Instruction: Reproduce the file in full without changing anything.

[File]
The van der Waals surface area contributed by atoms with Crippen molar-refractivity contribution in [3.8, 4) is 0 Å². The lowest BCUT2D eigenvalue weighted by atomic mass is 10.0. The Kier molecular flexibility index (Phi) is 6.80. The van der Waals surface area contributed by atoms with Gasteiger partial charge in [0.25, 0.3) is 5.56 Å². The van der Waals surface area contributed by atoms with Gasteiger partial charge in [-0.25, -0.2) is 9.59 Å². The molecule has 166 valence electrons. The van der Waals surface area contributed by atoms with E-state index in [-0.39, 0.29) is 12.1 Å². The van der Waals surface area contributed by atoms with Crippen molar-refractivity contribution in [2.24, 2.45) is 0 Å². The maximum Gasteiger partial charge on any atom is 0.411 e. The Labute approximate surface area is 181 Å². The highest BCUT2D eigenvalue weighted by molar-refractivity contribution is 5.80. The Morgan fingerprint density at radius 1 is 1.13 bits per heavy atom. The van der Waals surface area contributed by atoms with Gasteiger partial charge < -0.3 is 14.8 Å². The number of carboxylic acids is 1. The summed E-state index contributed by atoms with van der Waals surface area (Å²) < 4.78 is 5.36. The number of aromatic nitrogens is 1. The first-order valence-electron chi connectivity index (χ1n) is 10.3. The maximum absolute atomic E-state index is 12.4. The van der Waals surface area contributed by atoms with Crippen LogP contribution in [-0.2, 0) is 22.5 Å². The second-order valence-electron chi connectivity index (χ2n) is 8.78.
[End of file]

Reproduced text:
The van der Waals surface area contributed by atoms with Crippen molar-refractivity contribution in [3.8, 4) is 0 Å². The lowest BCUT2D eigenvalue weighted by atomic mass is 10.0. The Kier molecular flexibility index (Phi) is 6.80. The van der Waals surface area contributed by atoms with Gasteiger partial charge in [0.25, 0.3) is 5.56 Å². The van der Waals surface area contributed by atoms with Gasteiger partial charge in [-0.25, -0.2) is 9.59 Å². The molecule has 166 valence electrons. The van der Waals surface area contributed by atoms with E-state index in [-0.39, 0.29) is 12.1 Å². The van der Waals surface area contributed by atoms with Crippen molar-refractivity contribution in [2.24, 2.45) is 0 Å². The maximum Gasteiger partial charge on any atom is 0.411 e. The Labute approximate surface area is 181 Å². The highest BCUT2D eigenvalue weighted by molar-refractivity contribution is 5.80. The Morgan fingerprint density at radius 1 is 1.13 bits per heavy atom. The van der Waals surface area contributed by atoms with Gasteiger partial charge < -0.3 is 14.8 Å². The number of carboxylic acids is 1. The summed E-state index contributed by atoms with van der Waals surface area (Å²) < 4.78 is 5.36. The number of aromatic nitrogens is 1. The first-order valence-electron chi connectivity index (χ1n) is 10.3. The maximum absolute atomic E-state index is 12.4. The van der Waals surface area contributed by atoms with Crippen LogP contribution in [-0.2, 0) is 22.5 Å². The second-order valence-electron chi connectivity index (χ2n) is 8.78.